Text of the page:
Sex + Apple Watch: Why it will Fail
Designed with distraction in mind, Apple’s latest product falls flaccid
Product design has always been emotional. There’s not a brand in the world that doesn’t want their community of consumers to “love” their product; to become “obsessed” with using it. The gray twilight of indifference is the kiss of death for consumer brands. I cringe when I hear “it does the job” or “it’s alright but I wish it ___”. It’s better to be hated, at least then you’re a part of the conversation!
News that isn’t news: people love Apple. They lust and obsess over new Apple products and each iterative generation thereof, and that’s why we’re seeing this fiendish craving for the apple watch. The catch is, this is a new space for Apple.
If you think designing static hardware easily translates to to fashion, just ask Google (RIP Glass). I wouldn’t be surprised that 2–5 years from now we see a completely different incarnation of the Apple wearable- hopefully even sooner.
Everything adored Apple has made in the past does not live on your person (though for some of us, our phones may as well be embedded in our hands or attached to our ears — which is what the watch actually represents). The trusted Apple logic is considerably less relevant when you consider that this is the first “accessory” they’ve done.
The Apple watch will be even more distracting than our current connectivity-obsessed situation. It’s tiny and always on. At least a phone can be put away, turned on silent, and forgotten about in important meetings. There are moments in life when a phone is considered “rude” that help self govern this. A watch is something that stays on you, from morning til night, in your personal and most private moments.
Phones have always interrupted sex. The Apple Watch makes the phone inescapable, acting as an extension of your body.
Can you imagine having an iMessage appear on your wrist in the heat of the moment? Or a call-triggered picture of your ex popping up while you’re on the rebound date; let alone in bed with one? Yeesh. You could argue that we haven’t identified this as a problem with other smart watches on the market, and I’d remind you that none of them have really sold in mass, let alone at the scale that Apple’s brand loyalty will drive.
The wearables that win will be effortless. They won’t be distracting. They won’t interrupt our moments, but rather be there to capture them when we want to preserve them forever. This is one of the reasons I like up and comer Kapture Audio. Their wearable has one function: record audio 24/7, constantly deleting audio that’s not saved via a simple tactile tap. Kapture means when grandma drops her epic wisdom or baby says his first words, there’s no screen in-between you and the moment. No push notification stealing your attention. A simple tap on your wrist saves the audio of that precious moment without you ever having to leave it (it uploads to your phone for use or listening at a time when you’re better suited to deal with a device).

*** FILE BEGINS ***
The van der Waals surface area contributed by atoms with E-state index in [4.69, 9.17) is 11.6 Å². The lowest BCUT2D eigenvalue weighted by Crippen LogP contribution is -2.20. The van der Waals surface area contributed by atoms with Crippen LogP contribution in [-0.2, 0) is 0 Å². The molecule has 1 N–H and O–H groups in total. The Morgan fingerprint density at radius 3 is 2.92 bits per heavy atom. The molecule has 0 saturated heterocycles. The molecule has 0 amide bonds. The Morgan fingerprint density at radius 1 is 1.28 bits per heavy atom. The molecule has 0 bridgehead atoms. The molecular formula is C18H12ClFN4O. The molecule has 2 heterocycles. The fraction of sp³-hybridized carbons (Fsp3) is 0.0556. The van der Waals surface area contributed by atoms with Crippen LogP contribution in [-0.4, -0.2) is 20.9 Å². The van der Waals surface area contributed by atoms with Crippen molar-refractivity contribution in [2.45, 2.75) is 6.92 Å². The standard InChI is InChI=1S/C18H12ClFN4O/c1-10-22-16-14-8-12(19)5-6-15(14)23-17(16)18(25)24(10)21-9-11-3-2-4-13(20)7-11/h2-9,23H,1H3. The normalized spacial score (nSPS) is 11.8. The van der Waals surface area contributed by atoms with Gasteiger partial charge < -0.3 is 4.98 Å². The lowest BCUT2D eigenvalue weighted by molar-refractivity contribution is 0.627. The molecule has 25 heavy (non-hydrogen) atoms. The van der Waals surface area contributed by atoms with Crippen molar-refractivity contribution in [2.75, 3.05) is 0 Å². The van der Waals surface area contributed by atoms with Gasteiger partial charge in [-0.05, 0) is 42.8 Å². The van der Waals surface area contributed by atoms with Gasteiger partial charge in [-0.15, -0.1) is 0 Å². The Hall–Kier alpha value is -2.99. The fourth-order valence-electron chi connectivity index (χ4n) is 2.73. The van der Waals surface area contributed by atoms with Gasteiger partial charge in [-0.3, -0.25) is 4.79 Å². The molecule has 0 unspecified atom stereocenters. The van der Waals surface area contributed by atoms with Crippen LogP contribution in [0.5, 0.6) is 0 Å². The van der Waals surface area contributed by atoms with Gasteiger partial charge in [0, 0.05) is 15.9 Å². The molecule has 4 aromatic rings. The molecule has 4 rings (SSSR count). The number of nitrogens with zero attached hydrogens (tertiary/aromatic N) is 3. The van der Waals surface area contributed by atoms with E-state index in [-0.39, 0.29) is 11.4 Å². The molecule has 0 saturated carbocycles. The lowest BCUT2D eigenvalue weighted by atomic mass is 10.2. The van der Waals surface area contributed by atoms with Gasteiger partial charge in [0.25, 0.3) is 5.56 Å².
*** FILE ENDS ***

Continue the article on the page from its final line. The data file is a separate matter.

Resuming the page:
Companies need to stop trying to pull us out of the world and starting thinking about what they can do to augment, compliment and enhance our experiences. Products that work with your lifestyle and brands that understand the need to be present in the world, are the future. Less really is more. It’s hard to make small form hardware sexy, and even the best accessory or piece of jewelry isn’t one that’s worn every day. Stop distracting and start designing.
There are enough cables in our lives, something Apple just assumes we’ll put up with because their hardware is beautiful. This is why I love the Misfit Shine. It is battery operated and only has to be ‘thought about’ every six months. It’s small, thin, can be worn in a variety of form factors and doesn’t distract the wearer or the people around them while in use. This is more on point with the future.
Having to say, “I feel fat so I’m tracking my steps to try and lose weight,” feels great! Said no one ever. People are curious about our wearables and the assumption that we want to show everyone that we’re quantifying something about ourselves is false. We want to know what we want to know without the world having to know, and this right to privacy is one we should have. Technically it’s historically been a challenge, as component sizes weren’t originally designed to be worn, but now demand is driving scale, and scale driving miniaturization. Hooray for less ugly.
Women out buy men in every single consumer category except for consumer electronics. Why? Because hardware is designed for men, by men. By in large, this has been the story for wearables as well. No woman feels elegant in dress accessorized by black silicone wrapped around her wrists. There are exceptions to this sweeping stereotype, however, that should give us all hope.
There is hope for both feminine consumer electronics and wearables. Three standouts in space come to mind. The first two, Ringly and Cuff- make femme-forward smart jewelry. Granted they’re still a bit clunky, but they’ve got the right idea. The other company that took a lot of heat for going down this path but is actually quite inspiring is Intel. Their smart bracelet needs a bit of fine tuning, but it was the first concerted effort from a fortune 100 brand to design wearables that appeal to women.
Disrupt the buying patterns in the wearables space by actually looking at where the market opportunity is, and you will win. Period (no pun intended). I’m proud of the companies already doing this, and excited to see what they, and others bring us next.
Leave all your electronics outside the bedroom tonight and see if enhances the intimacy you share with your partner. I dare you.